Dunfermline’s Christmas extravaganza will go ahead this year, despite the demise of its previous organisers.
A Santa dash and a Britain’s Got Talent contestant will signal the start of the festive celebrations when the lights are switched on next month.
The festivities were thrown into doubt earlier this year when business improvement company Dunfermline Delivers folded and events including the annual fireworks display, which regularly attracted more than 40,000 people, were cancelled.
A new company has now risen from the ashes after Fife Council approved £100,000 of transitional funding to keep town centre initiatives and events going until the end of the financial year.
The group, known as Delivering Dunfermline, has been given six months to come up with new, longer-term funding streams.
Run by a new executive board, including some former Dunfermline Delivers members, it will engage with the community as a whole rather than just businesses.
The Christmas lights switch-on on November 16 will be its first event.
The Santa dash runners will get on their marks outside Marks and Spencer at noon, while 14-year-old Kerr James from Cambuslang, who wowed Simon Cowell and fellow judges on Britain’s Got Talent, will perform.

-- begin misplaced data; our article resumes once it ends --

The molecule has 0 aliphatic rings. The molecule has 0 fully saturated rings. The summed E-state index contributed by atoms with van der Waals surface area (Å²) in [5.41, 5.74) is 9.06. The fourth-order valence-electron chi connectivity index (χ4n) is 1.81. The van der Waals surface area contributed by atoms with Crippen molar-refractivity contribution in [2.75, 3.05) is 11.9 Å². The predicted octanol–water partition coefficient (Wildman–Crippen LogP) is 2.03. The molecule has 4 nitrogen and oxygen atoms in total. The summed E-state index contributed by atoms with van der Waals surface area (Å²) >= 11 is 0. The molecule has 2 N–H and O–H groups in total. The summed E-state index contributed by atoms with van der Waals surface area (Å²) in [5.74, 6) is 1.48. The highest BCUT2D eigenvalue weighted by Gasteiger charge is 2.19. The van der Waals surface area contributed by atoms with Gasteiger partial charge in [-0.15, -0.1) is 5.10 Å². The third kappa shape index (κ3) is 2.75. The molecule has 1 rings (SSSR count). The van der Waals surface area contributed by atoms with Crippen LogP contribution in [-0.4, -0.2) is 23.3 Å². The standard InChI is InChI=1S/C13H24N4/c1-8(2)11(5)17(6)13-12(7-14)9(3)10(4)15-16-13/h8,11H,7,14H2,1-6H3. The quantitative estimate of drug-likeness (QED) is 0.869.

The Kingsgate shopping centre will also host activities with family craft sessions and a crafters’ market organised during the afternoon.
The Christmas parade starts outside Marks and Spencer at 4.30pm and will travel to the Glen Gates accompanied by Santa’s sleigh, Dunfermline Pipe Band and an accordion band, for the switch-on at 5.30pm.
Chris Foote, from Delivering Dunfermline, said: “The Christmas light switch-on event is a long-standing community event in the town and we’re looking forward to welcoming families to Dunfermline town centre for this much-loved start to the festive season.”
Previous company Dunfermline Delivers was officially wound up on September 20 after it lost its renewal ballot.
Councillors were warned that without an organisation to replace it, the town centre faced “significant threats” including a rise in crime, anti-social behaviour, a drop in footfall, more empty shops and fewer events.